Marijuana news from contributing authors and staff writers on the latest in marijuana and medical marijuana
DENVER -- Colorado will spend more than $8 million researching marijuana's medical potential — a new frontier because government-funded marijuana research traditionally focuses on the drug's negative health effects.
The grants awarded by the Colorado Board of Health will go to studies on whether marijuana helps treat epilepsy, brain tumors, Parkinson's disease and post-traumatic stress disorder. Some of the studies still need federal approval.
Though the awards are relatively small, researchers say they're a big step forward. While several other federal studies currently in the works look at marijuana's health effects, all the Colorado studies are focused on whether marijuana actually helps.
"This is the first time we've had government money to look at the efficacy of marijuana, not the harms of marijuana," said Dr. Suzanne Sisley, a Scottsdale, Arizona, psychiatrist who will help run a study on marijuana for veterans with PTSD. Sisley plans to do her research in private practice after previously working for the University of Arizona.
Federal approval to study marijuana's medical potential requires permission of the Food and Drug Administration, the Drug Enforcement Administration, and either the National Institutes of Health or the Department of Health and Human Services. And there's only one legal source of the weed, the Marijuana Research Project at the University of Mississippi.
Twenty-three states and Washington, D.C., allow marijuana use by people with various medical conditions. But under federal law, pot is considered a drug with no medical use and doctors cannot prescribe it.
Dr. Larry Wolk, Colorado's Chief Medical Officer, says the lack of research on marijuana's medical value leaves sick people guessing about how pot may help them and what doses to take.
"There's nowhere else in medicine where we give a patient some seeds and say, 'Go grow this and process it and then figure out how much you need,'" Wolk said.
"We need research dollars so we can answer more questions."
Three of the eight research projects, including the veterans study, will still need federal clearance and access to the Ole Miss marijuana. The other five are "observational studies," meaning the subjects will be providing their own weed.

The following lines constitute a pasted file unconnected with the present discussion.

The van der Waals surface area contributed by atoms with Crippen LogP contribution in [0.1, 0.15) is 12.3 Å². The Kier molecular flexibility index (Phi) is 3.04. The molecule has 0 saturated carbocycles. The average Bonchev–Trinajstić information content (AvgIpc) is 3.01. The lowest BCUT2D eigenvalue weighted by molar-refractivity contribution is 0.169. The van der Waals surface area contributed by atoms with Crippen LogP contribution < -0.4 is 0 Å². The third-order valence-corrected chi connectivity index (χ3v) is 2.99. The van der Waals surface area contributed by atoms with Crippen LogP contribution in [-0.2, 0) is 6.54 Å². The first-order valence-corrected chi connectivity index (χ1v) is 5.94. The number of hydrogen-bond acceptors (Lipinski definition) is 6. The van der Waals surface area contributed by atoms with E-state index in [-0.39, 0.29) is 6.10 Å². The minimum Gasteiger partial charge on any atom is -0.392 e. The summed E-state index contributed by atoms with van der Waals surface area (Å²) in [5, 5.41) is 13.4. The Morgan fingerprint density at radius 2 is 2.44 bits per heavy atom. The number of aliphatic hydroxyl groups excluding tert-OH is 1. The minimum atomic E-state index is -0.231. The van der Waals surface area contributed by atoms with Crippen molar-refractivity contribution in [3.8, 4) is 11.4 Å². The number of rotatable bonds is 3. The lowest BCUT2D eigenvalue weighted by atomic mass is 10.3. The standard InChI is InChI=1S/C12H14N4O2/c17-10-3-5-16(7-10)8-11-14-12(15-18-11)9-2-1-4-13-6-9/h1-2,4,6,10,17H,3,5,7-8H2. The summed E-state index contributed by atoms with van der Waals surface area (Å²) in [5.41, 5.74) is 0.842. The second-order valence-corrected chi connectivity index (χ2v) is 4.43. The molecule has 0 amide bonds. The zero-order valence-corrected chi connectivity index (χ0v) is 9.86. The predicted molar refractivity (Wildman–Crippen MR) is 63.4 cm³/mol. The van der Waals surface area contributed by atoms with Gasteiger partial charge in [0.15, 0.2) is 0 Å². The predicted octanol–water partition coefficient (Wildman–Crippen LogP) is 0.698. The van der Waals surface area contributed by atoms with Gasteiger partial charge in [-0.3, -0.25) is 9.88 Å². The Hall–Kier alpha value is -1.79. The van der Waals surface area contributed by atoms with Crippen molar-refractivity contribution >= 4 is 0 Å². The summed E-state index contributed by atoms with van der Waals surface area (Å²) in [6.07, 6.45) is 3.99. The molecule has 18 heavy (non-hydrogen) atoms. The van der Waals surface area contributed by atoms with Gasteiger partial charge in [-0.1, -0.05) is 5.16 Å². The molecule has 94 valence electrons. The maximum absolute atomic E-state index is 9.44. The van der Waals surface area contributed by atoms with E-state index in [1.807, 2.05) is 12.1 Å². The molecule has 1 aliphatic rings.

Among the projects poised for approval Wednesday:
The money is coming from Colorado's medical marijuana patient fees, not Colorado's new taxes on recreational pot.
Last year, lawmakers authorized $10 million from reserves for "objective scientific research regarding the efficacy of marijuana and its component parts as part of medical treatment."
A group of medical marijuana patients announced a lawsuit Wednesday challenging Colorado's marijuana research. They say Colorado's medical marijuana law requires excess cash to be refunded to patients who paid the fees, not diverted to other research.
Colorado received 57 applications for research grants. An advisory board whittled those to eight proposals totaling $7.6 million. The Board authorized the spending of up to $8.4 million, in case the projects run over budget.
One of the researchers poised to study marijuana and PTSD called the Colorado awards groundbreaking because the state is providing money without federal red tape.
"The opportunity in Colorado is an amazing one," said Marcel Bonn-Miller, a psychiatrist with the University of Pennsylvania who leads the Substance Abuse and Anxiety Program for the U.S. Veterans Affairs Department. The VA is not participating directly in his marijuana studies.
Colorado has about 117,000 medical marijuana patients who pay $15 a year to be on the registry. The number has grown slightly since Colorado voted two years ago to make marijuana legal for recreational purposes, not just medical purposes.